Rejection is a gift!

by Susannah Mathieson

As sales professionals, we are confronted with rejection in one form or another almost every day. Be it in a conversation with the customer who rejects the offer made, the colleague who lets you down in the decisive phase of the project, or the boss who does not support your strategy and imposes his or her idea on you and the team.

Disappointment, frustration, even resignation can be the consequence. In the rarest of cases, however, do we perceive rejection as a gift. And here is a great example that this is the best of all strategies to become even more successful in sales!

Since childhood, Jia Jiang, an author and young entrepreneur from China, experienced the serious impact that rejection had on his personal and professional development. And when he realised that his deep-seated fear of rejection was preventing him from living his life the way he wanted to, he decided to face his deepest fears. He deliberately looked for rejection for 100 days. For his experiment, he chose a task for himself every day that would almost always result in rejection. Be it asking for a free burger refill at his local fast-food restaurant or offering to plant flowers in a stranger’s garden.


At the end of his experiment, Jia Jiang had learned 5 lessons from the 100 days of rejection.

  1. Asking “why” can often turn a “no” into a “yes”.

    Very often, rejection is not on a personal level. Rather, rejection often results from a lack of understanding of our client’s needs. Let’s learn more about our client’s wants and needs and ask “why”.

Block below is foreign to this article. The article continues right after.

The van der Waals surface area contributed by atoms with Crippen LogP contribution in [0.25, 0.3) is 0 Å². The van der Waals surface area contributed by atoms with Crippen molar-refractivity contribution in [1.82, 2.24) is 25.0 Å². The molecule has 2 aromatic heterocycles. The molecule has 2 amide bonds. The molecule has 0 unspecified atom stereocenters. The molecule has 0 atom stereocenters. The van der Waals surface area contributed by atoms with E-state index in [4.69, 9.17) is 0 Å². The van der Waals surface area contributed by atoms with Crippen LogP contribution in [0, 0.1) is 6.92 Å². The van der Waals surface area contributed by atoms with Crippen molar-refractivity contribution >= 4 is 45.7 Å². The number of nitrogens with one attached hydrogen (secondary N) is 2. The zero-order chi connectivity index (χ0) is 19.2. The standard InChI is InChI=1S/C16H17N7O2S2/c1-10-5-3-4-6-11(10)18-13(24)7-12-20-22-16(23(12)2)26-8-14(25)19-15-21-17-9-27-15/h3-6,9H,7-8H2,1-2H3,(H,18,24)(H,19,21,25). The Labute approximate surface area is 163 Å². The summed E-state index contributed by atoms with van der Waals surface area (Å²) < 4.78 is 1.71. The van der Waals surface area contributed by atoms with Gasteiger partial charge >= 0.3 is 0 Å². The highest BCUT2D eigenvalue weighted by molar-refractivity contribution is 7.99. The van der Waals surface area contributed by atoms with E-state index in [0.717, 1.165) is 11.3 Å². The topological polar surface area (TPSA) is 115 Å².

2. Use empathy to break down barriers

    The ” why” and the knowledge of the customer’s needs are closely related to the “how” and the question of “how does our counterpart think”. As soon as we understand how our customer feels and thinks, we can react appropriately and tailor our response to the respective situation. Building trust is often the key to our success.

  3. Persistence is rewarded

    We should not give up too quickly after an initial “no”. Maybe the timing is just not right. There may be numerous reasons why we may experience rejection in this situation. Let’s stay on the ball, stay in touch and let’s always discreetly, but respectfully step on our client’s toes.

  4. Let’s master the right way to deal with rejection

    Once we realise that we are actually defined by our reaction to rejection and not by the rejection itself, we can unlock unimagined potential within ourselves. Let’s welcome rejection with open arms and build on it with purpose and determination.

  5. Rejection as a gift

    Once we can see rejection as a necessary and important part of our success and perceive it as a gift and not a dead end, only then can we truly be successful.

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